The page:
Find out if your firewall really works the way you think it should.
So you've set up a firewall and done a few cursory tests to make sure it's working, but have you tested the firewall to be sure that it's blocking everything that it's supposed to? You may not have done this because you think it will take too long or be too difficult. Luckily there's ftester (http://ftester.sourceforge.net), a free tool for doing extensive firewall tests.
Ftester consists of three Perl scripts. The ftest script is used for injecting custom packets as defined in the configuration file ftest.conf. If you are testing how the firewall behaves with ingress traffic, you should run this script on a machine outside of your firewalled network. If you want to test your firewall's behavior toward egress traffic, you will need to run ftest from a machine within your firewall's protected network. One of the other scripts is ftestd, which listens for the packets injected with ftest that come through the firewall that you are testing. This script should be run on a machine within your internal network if you are testing the firewall's ingress behavior. If you are testing egress behavior, you'll need to run it on a machine external to your network. Both of these scripts keep a log of what they send or receive. After a test run, their respective logs can be compared using the freport script, to quickly see what packets were able to get through the firewall.
Before you can use Ftester, you will need the Net::RawIP , Net::PcapUtils, and NetPacket Perl modules. You will also need the Net::Pcap module if it is not already installed, since the Net::PcapUtils module depends on it. If you have the CPAN Perl module available, you can install these modules with the following commands:
# perl -MCPAN -e "install Net::RawIP" # perl -MCPAN -e "install Net::PcapUtils" # perl -MCPAN -e "install NetPacket"
Once these modules are available on the systems you will be using to conduct your firewall test, you will need to create a configuration file to tell ftest what packets it should generate.
The general form for a TCP or UDP packet in ftest.conf is:
source addr:source port:dest addr:dest port:flags:proto:tos
where source addr and source port are the source IP address and port, and dest addr and dest port are the destination IP address and port. Address ranges can be specified in the low-high format or by using CIDR notation. Port ranges can be specified using the low-high format as well. The flags field is where you specify the TCP that you want set for the packet. Valid values for this field are S for SYN, A for ACK, P for PSH, U for URG, R for RST, and F for FIN. The proto field specifies which protocol to use (either TCP or UDP), and tos contains the number to set the Type-of-Service (ToS) field in the IP header to. Sometimes routers will use the contents of this field to make decisions about traffic prioritization. You can get more information on the ToS field by reading RFC 791 (http://www.ietf.org/rfc/rfc0791.txt), which defines Internet Protocol.
ICMP packets can be defined in a similar manner. Here's the general form for one:
source addr::dest addr:::ICMP:type:code
Here you can see that the main difference between the two forms is the omission of port numbers and flags. This is because ICMP does not use port numbers and does not make use of flags. Instead, it uses types and codes, hence the addition of the type and code fields. Currently, there are over 40 ICMP types. Some that may be familiar to you are the ones used by the ping utility, echo (type 8) and echo reply (type 0), or the type used by the traceroute command (type 30). ICMP codes are like subclassifications of an ICMP type. Not all ICMP types have ICMP codes associated with them, although there are roughly the same number of ICMP codes as there are types. You can find out more about ICMP types and codes by reading the IANA's assignments for them (see http://www.iana.org/assignments/icmp-parameters).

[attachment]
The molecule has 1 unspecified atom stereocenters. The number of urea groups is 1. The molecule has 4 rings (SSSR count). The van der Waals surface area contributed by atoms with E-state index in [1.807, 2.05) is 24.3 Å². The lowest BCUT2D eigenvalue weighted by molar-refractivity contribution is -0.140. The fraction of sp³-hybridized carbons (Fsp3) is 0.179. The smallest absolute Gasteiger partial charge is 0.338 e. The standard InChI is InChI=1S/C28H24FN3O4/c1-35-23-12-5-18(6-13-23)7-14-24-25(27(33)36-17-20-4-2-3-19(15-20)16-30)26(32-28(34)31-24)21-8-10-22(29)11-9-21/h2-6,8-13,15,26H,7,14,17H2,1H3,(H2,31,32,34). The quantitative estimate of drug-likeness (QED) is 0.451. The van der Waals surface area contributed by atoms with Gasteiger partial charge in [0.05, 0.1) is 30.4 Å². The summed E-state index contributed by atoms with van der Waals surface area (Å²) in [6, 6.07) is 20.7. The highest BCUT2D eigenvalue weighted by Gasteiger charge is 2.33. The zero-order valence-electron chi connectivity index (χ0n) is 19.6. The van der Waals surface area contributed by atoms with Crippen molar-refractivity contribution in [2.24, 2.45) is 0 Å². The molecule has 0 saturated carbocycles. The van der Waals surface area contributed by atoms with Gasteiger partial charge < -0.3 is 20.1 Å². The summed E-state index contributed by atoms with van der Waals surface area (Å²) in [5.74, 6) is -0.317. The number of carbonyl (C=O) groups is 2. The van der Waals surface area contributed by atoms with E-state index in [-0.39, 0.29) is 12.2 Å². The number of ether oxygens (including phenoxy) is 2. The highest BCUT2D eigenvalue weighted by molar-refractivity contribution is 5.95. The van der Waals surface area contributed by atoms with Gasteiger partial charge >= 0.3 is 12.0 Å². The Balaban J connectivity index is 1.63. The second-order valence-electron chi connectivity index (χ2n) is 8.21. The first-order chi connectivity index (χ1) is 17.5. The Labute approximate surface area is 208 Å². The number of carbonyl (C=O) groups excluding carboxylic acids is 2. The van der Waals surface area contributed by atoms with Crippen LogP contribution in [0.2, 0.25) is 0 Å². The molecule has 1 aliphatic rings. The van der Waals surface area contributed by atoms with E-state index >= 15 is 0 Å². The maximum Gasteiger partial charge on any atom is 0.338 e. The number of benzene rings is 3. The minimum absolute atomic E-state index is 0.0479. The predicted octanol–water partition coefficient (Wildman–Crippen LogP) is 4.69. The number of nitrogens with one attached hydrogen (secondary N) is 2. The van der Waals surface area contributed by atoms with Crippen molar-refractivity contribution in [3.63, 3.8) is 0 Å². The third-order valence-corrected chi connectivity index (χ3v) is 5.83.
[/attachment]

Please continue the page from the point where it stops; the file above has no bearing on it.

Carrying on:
Here's an ftest.conf that will check all of the unprivileged TCP ports on a machine with the IP address 10.1.1.1:
The stop_signal creates a payload for the packet that will tell ftestd that the testing is over.
Before starting ftest, you should start ftestd:
# ./ftestd -i eth0
Now, to run ftest:
# ./ftest -f ftest.conf
This will create a log file called ftest.log containing an entry for every packet ftest sent. When ftestd receives the signal to stop, it will exit. You can then find its log of what packets it received in ftestd.log. Now you can copy the logs to the same machine and run them through freport. If you used a configuration file like the one shown earlier and were allowing SSH, SMPTP, and HTTP traffic, you might get a report similar to this:
# ./freport ftest.log ftestd.log Authorized packets: ------------------- 22 - 192.168.1.10:1025 > 10.1.1.1:22 S TCP 0 25 - 192.168.1.10:1025 > 10.1.1.1:25 S TCP 0 80 - 192.168.1.10:1025 > 10.1.1.1:80 S TCP 0 Modified packets (probably NAT): -------------------------------- Filtered or dropped packets: ---------------------------- 1 - 192.168.1.10:1025 > 10.1.1.1:1 S TCP 0 2 - 192.168.1.10:1025 > 10.1.1.1:2 S TCP 0 3 - 192.168.1.10:1025 > 10.1.1.1:3 S TCP 0
If you are using a stateful firewall and want to test this functionality, you can also specify packets that have flags other than SYN set. For instance, if the previous example had used ACK or some other flag instead of SYN, it would be dropped by the firewall since only packets with the SYN flag set are used to initiate connections.
It's a good idea to run ftest each time you make changes to your firewall, or periodically just to make sure that your firewall works as you expect it to. While complex rulesets on your firewall can sometimes make it difficult to predict exactly how it will behave, ftest will tell you with good authority exactly what kind of traffic is permitted.